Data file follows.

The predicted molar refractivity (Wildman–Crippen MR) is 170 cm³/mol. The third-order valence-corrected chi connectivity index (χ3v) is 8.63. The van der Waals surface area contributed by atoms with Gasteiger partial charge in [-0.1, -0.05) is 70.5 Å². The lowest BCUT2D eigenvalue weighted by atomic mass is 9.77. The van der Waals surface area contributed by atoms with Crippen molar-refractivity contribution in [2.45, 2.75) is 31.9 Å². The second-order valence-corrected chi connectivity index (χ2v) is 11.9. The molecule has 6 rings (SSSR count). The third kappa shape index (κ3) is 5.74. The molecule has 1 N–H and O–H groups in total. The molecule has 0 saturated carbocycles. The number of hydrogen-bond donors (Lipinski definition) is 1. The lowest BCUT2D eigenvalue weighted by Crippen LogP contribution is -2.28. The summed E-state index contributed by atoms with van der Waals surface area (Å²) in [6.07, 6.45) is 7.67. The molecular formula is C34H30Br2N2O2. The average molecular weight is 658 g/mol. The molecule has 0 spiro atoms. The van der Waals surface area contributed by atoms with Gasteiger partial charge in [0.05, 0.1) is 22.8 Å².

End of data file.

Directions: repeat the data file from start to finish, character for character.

The predicted molar refractivity (Wildman–Crippen MR) is 170 cm³/mol. The third-order valence-corrected chi connectivity index (χ3v) is 8.63. The van der Waals surface area contributed by atoms with Gasteiger partial charge in [-0.1, -0.05) is 70.5 Å². The lowest BCUT2D eigenvalue weighted by atomic mass is 9.77. The van der Waals surface area contributed by atoms with Crippen molar-refractivity contribution in [2.45, 2.75) is 31.9 Å². The second-order valence-corrected chi connectivity index (χ2v) is 11.9. The molecule has 6 rings (SSSR count). The third kappa shape index (κ3) is 5.74. The molecule has 1 N–H and O–H groups in total. The molecule has 0 saturated carbocycles. The number of hydrogen-bond donors (Lipinski definition) is 1. The lowest BCUT2D eigenvalue weighted by Crippen LogP contribution is -2.28. The summed E-state index contributed by atoms with van der Waals surface area (Å²) in [6.07, 6.45) is 7.67. The molecular formula is C34H30Br2N2O2. The average molecular weight is 658 g/mol. The molecule has 0 spiro atoms. The van der Waals surface area contributed by atoms with Gasteiger partial charge in [0.05, 0.1) is 22.8 Å².